(As originally published in theMReport.com)
The ability to hold assets in portfolio is a significant advantage that banks and credit unions have always had over independent mortgage companies and one of the main reasons that they have been able to capture the lead in home equity lending. Recently, this advantage has also become a concern for some mid-size and smaller institutions that are trying to increase liquidity and/or decrease asset-concentration risk.
As a result, investor and secondary market take-outs for HELOCS and non-agency assets, originally designed to help non-banks with liquidity, are now gaining favor with some depository institutions that are trying to meet customer and member demand without holding assets on their balance sheets.
Ideally, as these institutions rethink their lending strategies to include secondary market executions, they will also consider modernizing the way they manufacture assets. For example, adding enhancements like digital closing, eNotes, and digital HELOCs, that will better support their new originate-to-sell or securitize activities.
Rethinking the home equity opportunity
As expected, 2023 continues to be a banner year for home equity lending. With millions of homeowners sitting on approximately $18.1 trillion in tappable equity and unwilling to trade in their 3%-4% first mortgages to access it, HELOCs and HELs are the right products for the times.
Currently, all the top 10 HELOC originators are banks or credit unions, and as you go farther down that list, credit unions are surprisingly well represented. Again, this is hardly surprising given that home equity products have historically been portfolio products.
At mid-year, ATTOM Data estimated that more than one million HELOCs had already been originated, nearly as many units as the 1.2 million originated in all of 2022.However, following the failure of three mid-tier banks this spring, the banking community has been more cautious about balance-sheet lending in general, including home equity originations.
The May data report from the Federal Reserve showed U.S. commercial banks reducing their HELOC holdings slightly and noted that this was the fourth consecutive month that these holdings had declined.
Warning signs for credit unions?
Meanwhile, the credit union industry’s chief regulator, the National Credit Union Administration (NCUA), is recommending that credit unions take a more cautious approach to home equity lending. NCUA Chairman Todd Harper recently summed up his concerns in an industry newsletter.
“Within the credit union system, we have experienced continued growth in lending, along with increases in assets and insured shares. This is good news,” Harper said. “But warning signs are also flashing on the horizon, like the rise in home equity lines of credit, increases in credit card balances and higher delinquency rates.”
NCUA’s spokesperson elaborated on Harper’s concern: “HELOC debt can be a sign of financial strain,” the spokesperson added. “It isn’t necessarily indicative of financial strain, but it can signal situations in which borrowers are digging into their home equity to pay daily bills.”
The credit union industry appears to be listening. New HELOC commitments in the first quarter showed only a 4% increase, the newsletter reported. There are also signs that credit unions are pulling back on their marketing activities. This spring, for example, two of the top home equity lenders, as ranked by their SEO (search engine optimization) presence, were credit unions. In July, there were no credit unions in the ranking.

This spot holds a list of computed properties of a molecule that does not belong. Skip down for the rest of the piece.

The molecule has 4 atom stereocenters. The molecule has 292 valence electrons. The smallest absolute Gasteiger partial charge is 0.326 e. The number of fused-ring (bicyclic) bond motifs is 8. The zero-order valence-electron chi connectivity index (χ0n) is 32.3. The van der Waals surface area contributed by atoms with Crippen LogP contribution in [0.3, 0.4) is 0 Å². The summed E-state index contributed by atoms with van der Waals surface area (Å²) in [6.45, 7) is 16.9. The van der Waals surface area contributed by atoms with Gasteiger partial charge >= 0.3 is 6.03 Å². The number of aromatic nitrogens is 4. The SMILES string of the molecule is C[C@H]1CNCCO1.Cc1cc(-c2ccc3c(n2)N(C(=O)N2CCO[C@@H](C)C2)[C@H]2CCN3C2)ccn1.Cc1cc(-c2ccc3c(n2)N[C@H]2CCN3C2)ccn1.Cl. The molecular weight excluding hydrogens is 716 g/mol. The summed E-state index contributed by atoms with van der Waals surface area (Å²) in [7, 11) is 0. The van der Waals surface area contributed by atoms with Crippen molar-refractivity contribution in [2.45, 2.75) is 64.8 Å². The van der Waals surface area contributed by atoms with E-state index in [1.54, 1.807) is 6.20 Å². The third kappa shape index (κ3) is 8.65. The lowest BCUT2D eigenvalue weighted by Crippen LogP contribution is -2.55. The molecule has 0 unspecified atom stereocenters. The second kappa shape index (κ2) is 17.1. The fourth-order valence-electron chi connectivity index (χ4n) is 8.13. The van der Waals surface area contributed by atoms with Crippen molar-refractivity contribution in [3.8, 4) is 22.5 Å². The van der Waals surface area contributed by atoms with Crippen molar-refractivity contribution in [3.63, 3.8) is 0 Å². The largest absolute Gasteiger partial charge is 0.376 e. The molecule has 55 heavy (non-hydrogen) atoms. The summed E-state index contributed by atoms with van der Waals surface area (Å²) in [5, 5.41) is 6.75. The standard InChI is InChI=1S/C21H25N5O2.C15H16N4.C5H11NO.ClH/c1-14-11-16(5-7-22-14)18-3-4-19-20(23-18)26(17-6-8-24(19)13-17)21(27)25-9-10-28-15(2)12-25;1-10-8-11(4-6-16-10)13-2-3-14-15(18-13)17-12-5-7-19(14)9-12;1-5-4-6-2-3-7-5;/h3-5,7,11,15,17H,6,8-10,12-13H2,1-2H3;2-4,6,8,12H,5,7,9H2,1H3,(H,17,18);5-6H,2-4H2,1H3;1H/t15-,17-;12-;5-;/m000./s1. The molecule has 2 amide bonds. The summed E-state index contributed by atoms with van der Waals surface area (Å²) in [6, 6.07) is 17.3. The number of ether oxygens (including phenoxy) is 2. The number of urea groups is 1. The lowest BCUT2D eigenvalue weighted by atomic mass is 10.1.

Will financial institutions become sellers?
As demand for home equity increased last year, there was a fair amount of discussion about the possibility of banks and credit unions becoming sources of liquidity to the non-banks and fintechs looking to enter the home equity space. Recently, however, there has been increased interest on the part of smaller depositories for selling at least some of their HELOC production to investors.
Over the past year, there have been a number of positive signs that a secondary market is developing for home equity assets. Although the market is still in its early stages, several PE firms and aggregators have begun buying HELs and HELOCs, and at least three rated securitizations, backed by home equity products, have come to market. According to industry trades, one major money center bank signaled its intention to buy and securitize more than $12 billion in home equity assets this year.
To take full advantage of an originate-to-sell strategy, banks and credit unions may want to re-evaluate their origination workflows and processes. Today, many community banks and credit union originators are still relying on paper-based processes for both first and second mortgages. By moving to a more digital process, lenders can reduce costs and errors, streamline the asset sales and delivery process, and provide greater convenience for customers or members. In first mortgage ROI studies, for example, the transition to eClosing and the production of eNotes, instead of paper assets, has been shown to save as much as $400 per loan.
To date, most of the eNote and eVault innovation in residential lending has been in the first mortgage space. But recently, at least one new OmniVault has come to market, and more will probably follow, enabling institutions to securely hold digital HELOCs, as well as first mortgage eNotes on the same platform. Originating home equity assets as digital contracts reduces time and human capital, storage and delivery costs for institutions, and makes it easier to batch, sell or pledge these assets as collateral.